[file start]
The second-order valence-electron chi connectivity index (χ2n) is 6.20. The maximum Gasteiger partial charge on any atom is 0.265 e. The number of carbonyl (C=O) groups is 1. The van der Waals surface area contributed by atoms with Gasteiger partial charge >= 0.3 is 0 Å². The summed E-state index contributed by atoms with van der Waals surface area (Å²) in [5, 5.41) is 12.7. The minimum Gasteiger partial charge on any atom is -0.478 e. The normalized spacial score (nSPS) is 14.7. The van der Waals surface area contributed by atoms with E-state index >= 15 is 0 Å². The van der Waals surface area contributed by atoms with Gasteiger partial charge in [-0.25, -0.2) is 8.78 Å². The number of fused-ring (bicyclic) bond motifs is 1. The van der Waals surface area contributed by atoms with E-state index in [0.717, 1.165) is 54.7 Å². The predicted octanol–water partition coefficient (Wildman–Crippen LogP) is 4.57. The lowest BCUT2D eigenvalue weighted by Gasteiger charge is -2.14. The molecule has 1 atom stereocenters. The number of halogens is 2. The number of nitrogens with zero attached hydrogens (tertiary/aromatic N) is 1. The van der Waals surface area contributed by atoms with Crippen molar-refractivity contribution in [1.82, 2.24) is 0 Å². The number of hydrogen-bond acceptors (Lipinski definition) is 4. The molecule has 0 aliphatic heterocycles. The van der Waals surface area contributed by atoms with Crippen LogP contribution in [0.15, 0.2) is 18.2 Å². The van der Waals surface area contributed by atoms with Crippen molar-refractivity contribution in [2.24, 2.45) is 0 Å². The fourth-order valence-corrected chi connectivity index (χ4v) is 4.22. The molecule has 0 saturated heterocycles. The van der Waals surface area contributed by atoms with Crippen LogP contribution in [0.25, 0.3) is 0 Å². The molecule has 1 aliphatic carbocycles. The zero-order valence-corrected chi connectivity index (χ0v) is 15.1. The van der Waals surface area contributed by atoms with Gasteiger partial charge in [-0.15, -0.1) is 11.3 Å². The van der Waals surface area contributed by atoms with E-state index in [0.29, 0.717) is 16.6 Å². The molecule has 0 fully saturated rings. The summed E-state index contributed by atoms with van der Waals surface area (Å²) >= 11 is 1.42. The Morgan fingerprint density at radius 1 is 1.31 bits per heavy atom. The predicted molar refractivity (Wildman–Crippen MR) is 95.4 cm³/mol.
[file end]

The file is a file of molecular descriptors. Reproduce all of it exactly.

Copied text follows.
The second-order valence-electron chi connectivity index (χ2n) is 6.20. The maximum Gasteiger partial charge on any atom is 0.265 e. The number of carbonyl (C=O) groups is 1. The van der Waals surface area contributed by atoms with Gasteiger partial charge >= 0.3 is 0 Å². The summed E-state index contributed by atoms with van der Waals surface area (Å²) in [5, 5.41) is 12.7. The minimum Gasteiger partial charge on any atom is -0.478 e. The normalized spacial score (nSPS) is 14.7. The van der Waals surface area contributed by atoms with E-state index >= 15 is 0 Å². The van der Waals surface area contributed by atoms with Gasteiger partial charge in [-0.25, -0.2) is 8.78 Å². The number of fused-ring (bicyclic) bond motifs is 1. The van der Waals surface area contributed by atoms with E-state index in [0.717, 1.165) is 54.7 Å². The predicted octanol–water partition coefficient (Wildman–Crippen LogP) is 4.57. The lowest BCUT2D eigenvalue weighted by Gasteiger charge is -2.14. The molecule has 1 atom stereocenters. The number of halogens is 2. The number of nitrogens with zero attached hydrogens (tertiary/aromatic N) is 1. The van der Waals surface area contributed by atoms with Crippen molar-refractivity contribution in [1.82, 2.24) is 0 Å². The number of hydrogen-bond acceptors (Lipinski definition) is 4. The molecule has 0 aliphatic heterocycles. The van der Waals surface area contributed by atoms with Crippen LogP contribution in [0.15, 0.2) is 18.2 Å². The van der Waals surface area contributed by atoms with Crippen molar-refractivity contribution in [2.24, 2.45) is 0 Å². The fourth-order valence-corrected chi connectivity index (χ4v) is 4.22. The molecule has 0 saturated heterocycles. The van der Waals surface area contributed by atoms with Crippen LogP contribution in [0.25, 0.3) is 0 Å². The molecule has 1 aliphatic carbocycles. The zero-order valence-corrected chi connectivity index (χ0v) is 15.1. The van der Waals surface area contributed by atoms with Gasteiger partial charge in [-0.15, -0.1) is 11.3 Å². The van der Waals surface area contributed by atoms with E-state index in [0.29, 0.717) is 16.6 Å². The molecule has 0 fully saturated rings. The summed E-state index contributed by atoms with van der Waals surface area (Å²) >= 11 is 1.42. The Morgan fingerprint density at radius 1 is 1.31 bits per heavy atom. The predicted molar refractivity (Wildman–Crippen MR) is 95.4 cm³/mol.